Ever since drummer David Kitz joined indie pop group Princeton, his life has been a balancing act. The third-year art student temporarily withdrew from his studies this year so he could tour with his band, but it is proving to be worth the sacrifice. Tonight, Princeton stops off in the band’s hometown to play a show at the Troubadour.
Princeton’s music is well-suited for a daydream-like drive down Pacific Coast Highway, perhaps because all the members grew up inhaling sea breezes. The band name comes from the street in Santa Monica where twin brothers Matt and Jesse Kivel grew up. Kitz and keyboardist Ben Usen lived nearby.
“I approached Matt and Jesse with the idea of starting a band after watching “˜That Thing You Do’ in elementary school, and they seemed interested,” Usen said. “However, it took them about six years to get guitars. But the day they brought them home, I came over with the small keyboard I had gotten as a bar mitzvah gift, and the rest is history.”
Usen and the Kivels played together in high school, with Jesse on guitar and vocals and Matt on bass and vocals. Though they went to different colleges, they continued to jam during breaks. But the band was not official until the three were reunited in London while studying abroad in 2005, during which they recorded an EP and played several shows. They moved back to Los Angeles after graduation, and that’s when they added Kitz to the band.
“We had a few drummers before David, but they were never an official member of the band,” Usen said. “We knew David because we grew up with his older sister, and we remembered him being a great drummer.”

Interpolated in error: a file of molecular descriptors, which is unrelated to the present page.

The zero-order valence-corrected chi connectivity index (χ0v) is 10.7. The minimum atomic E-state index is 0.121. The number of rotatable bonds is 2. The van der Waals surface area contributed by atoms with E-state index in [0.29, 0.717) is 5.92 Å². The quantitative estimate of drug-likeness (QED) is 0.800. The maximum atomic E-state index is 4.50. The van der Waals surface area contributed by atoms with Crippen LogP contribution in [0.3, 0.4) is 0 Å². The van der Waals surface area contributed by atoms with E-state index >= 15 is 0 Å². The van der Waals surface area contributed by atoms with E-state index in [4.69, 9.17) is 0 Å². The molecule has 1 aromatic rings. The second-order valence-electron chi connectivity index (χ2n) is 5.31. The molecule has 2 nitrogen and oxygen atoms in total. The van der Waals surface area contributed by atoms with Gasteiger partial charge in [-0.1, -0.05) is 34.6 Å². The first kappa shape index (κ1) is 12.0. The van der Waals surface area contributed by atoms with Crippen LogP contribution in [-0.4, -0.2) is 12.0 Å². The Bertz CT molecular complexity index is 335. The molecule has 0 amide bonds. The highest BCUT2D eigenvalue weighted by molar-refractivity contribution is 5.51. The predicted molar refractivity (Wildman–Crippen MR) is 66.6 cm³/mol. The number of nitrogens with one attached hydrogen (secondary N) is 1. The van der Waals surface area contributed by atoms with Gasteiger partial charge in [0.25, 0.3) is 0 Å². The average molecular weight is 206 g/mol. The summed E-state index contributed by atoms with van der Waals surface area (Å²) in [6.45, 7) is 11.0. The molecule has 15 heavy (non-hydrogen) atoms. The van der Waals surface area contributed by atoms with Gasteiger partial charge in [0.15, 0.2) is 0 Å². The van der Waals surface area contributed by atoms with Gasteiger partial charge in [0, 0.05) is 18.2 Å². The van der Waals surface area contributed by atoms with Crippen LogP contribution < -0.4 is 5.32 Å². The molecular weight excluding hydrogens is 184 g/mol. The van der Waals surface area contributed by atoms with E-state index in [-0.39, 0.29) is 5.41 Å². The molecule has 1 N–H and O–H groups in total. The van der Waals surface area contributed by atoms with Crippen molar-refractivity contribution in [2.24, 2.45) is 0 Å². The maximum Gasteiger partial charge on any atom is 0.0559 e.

They asked Kitz to join, and he said he was happy to do it.
“They obviously share a deep history with each other that I just sort of came into, but I’ve never felt like an outsider in any way,” Kitz said. “From the start they made me feel like Princeton was my band as much as theirs.”
In 2008, they released their second EP, “Bloomsbury.” Armed with another album’s worth of songs, they set out to South by Southwest Conference and Festival last year in hopes of landing a record deal, which they did. Their first LP, “Cocoon of Love,” came out late last year on Kanine Records. They did a nationwide tour with Ra Ra Riot in support of the record. Princeton has also opened for hot indie rock acts such as Vampire Weekend, The Fiery Furnaces and Phoenix, but they said that Ra Ra Riot has been their favorite band to share a bill with.
“They are such wonderful people, and we have so much fun with them.” Usen said. “Occasionally they joined us on stage for a few songs, which was orgasmic.”
Princeton’s jam-packed touring schedule has forced Kitz to put his education on hold more than once.
He transferred to UCLA from Santa Monica College in 2008, and though he hasn”˜t been to class since last spring, he is confident he will finish eventually.
“I’m sure I’ll be back (at UCLA) sooner than later, but for now I’m following my path with Princeton as far as it can go,” Kitz said.
Instead of sitting in lecture halls next month, Kitz will be playing shows across Western Europe to promote “Cocoon of Love,” which the band is excited to share with audiences abroad.
“I think we have refined our sound and developed our songwriting,” Jesse said. “There is also a dancier element to some of the new songs that wasn’t there (on Bloomsbury).”
After the tour, the band heads back to the studio this summer to record its second album. With so much planned in the months to come, Usen said tonight may be the last chance to catch a Princeton show in Los Angeles for quite a while.